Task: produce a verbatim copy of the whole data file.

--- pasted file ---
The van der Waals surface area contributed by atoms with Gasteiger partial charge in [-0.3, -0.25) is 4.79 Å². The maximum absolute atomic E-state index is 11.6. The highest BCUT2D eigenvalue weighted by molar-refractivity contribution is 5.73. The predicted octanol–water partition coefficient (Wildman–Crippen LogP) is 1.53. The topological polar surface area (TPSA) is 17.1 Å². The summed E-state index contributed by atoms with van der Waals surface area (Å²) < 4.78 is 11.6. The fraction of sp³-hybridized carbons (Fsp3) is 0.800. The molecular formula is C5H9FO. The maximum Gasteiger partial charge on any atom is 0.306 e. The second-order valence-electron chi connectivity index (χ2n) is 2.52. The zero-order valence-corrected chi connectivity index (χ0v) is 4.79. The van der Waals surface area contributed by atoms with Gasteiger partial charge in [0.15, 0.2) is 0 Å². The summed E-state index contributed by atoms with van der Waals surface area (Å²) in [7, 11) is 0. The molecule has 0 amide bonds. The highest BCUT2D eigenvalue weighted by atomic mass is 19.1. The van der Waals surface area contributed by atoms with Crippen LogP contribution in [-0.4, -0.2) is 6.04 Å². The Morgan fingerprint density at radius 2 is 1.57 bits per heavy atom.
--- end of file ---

The van der Waals surface area contributed by atoms with Gasteiger partial charge in [-0.3, -0.25) is 4.79 Å². The maximum absolute atomic E-state index is 11.6. The highest BCUT2D eigenvalue weighted by molar-refractivity contribution is 5.73. The predicted octanol–water partition coefficient (Wildman–Crippen LogP) is 1.53. The topological polar surface area (TPSA) is 17.1 Å². The summed E-state index contributed by atoms with van der Waals surface area (Å²) < 4.78 is 11.6. The fraction of sp³-hybridized carbons (Fsp3) is 0.800. The molecular formula is C5H9FO. The maximum Gasteiger partial charge on any atom is 0.306 e. The second-order valence-electron chi connectivity index (χ2n) is 2.52. The zero-order valence-corrected chi connectivity index (χ0v) is 4.79. The van der Waals surface area contributed by atoms with Gasteiger partial charge in [0.15, 0.2) is 0 Å². The summed E-state index contributed by atoms with van der Waals surface area (Å²) in [7, 11) is 0. The molecule has 0 amide bonds. The highest BCUT2D eigenvalue weighted by atomic mass is 19.1. The van der Waals surface area contributed by atoms with Crippen LogP contribution in [-0.4, -0.2) is 6.04 Å². The Morgan fingerprint density at radius 2 is 1.57 bits per heavy atom.